8. It's a bit of a reflex on this forum to not believe it when people say a "fine" violin by a "reputable maker" of the "first half of the 18th century" with "paperwork and certification"; and then default to their own universe of ebay and facebook marketplace. In fairness to them, this usually turns out to be appropriate. If you are looking to optimise the money you receive, a sale on commission is the best option; and if one shop doesn't sell it for 5 years, you can try finding a better one, e.g. see spongebob post above. You may also resign to a lower asking price with the current or another shop to help things along. If you want to sell sooner rather than later, you can commission the violin with one of the auction houses, for instance Tarisio. This may also provide a bit of a reality check, sorry, reflex. If you get into a sale with Tarisio proper (rather than T2) the violin may sell close to retail anyways these days. But the auction house will in all likelihood take a larger cut considering seller fees and buyer premiums.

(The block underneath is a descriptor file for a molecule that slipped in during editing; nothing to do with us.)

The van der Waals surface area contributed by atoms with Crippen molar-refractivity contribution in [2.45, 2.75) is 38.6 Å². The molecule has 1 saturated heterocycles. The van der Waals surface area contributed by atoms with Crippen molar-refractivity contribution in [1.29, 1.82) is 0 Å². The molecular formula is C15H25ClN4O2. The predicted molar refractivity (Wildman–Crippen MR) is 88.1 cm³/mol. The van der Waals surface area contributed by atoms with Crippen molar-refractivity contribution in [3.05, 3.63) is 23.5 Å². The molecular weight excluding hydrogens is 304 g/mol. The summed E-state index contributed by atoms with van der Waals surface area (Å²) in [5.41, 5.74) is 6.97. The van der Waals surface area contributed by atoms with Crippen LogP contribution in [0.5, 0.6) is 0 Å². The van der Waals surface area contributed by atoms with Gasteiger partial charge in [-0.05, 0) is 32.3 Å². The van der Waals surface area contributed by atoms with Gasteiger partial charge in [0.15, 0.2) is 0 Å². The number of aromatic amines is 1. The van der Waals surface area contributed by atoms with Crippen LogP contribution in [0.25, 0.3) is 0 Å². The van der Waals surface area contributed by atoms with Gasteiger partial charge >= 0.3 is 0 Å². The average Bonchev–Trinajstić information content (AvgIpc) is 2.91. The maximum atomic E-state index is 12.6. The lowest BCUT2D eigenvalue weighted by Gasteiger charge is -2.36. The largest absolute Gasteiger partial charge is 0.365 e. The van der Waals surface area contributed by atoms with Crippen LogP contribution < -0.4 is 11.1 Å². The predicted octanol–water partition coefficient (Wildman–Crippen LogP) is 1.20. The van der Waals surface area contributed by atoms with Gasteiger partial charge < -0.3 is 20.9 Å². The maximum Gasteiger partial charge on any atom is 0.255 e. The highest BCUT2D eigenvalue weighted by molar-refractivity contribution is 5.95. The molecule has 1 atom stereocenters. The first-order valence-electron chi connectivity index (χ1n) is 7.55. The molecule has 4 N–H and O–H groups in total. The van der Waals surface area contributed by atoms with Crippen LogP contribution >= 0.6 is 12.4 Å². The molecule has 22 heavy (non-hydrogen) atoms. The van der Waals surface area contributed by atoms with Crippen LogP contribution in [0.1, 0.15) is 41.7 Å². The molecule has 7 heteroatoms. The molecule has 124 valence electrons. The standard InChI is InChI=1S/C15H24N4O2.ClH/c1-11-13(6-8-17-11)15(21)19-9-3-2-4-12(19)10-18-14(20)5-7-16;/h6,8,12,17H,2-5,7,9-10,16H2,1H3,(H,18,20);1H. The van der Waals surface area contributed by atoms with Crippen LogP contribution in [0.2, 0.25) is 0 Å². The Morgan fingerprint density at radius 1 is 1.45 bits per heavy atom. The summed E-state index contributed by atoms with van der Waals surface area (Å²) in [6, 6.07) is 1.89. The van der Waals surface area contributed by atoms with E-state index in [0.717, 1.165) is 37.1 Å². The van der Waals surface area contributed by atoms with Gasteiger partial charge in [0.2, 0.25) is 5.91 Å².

9. I hope you have the dust bin in mind and not trying to sell it to anyone in this condition.
  10. New shop, time to hang up some strad posters… Stupid question for people in the metric world… is there a standard frame size that works? I see A1 is too small in one dimension and B1 has rather large margins in one dimension. Am I missing something? What do people do (short of custom frames)?
  11. Sorry for not putting a name out there, customer instrument. Yes, full size. No, not copy style. Straight forward Mirecourt work bordering on being consider a better trade quality. Fuchs Taxe has the maker/shop at 8-15k for orientation. It would not have occurred to me in a million years that this might be anything but outside mould construction like all Mirecourt work of the time, right? Just a bit of a head scratcher and paradigm questioner for me I thought worth sharing.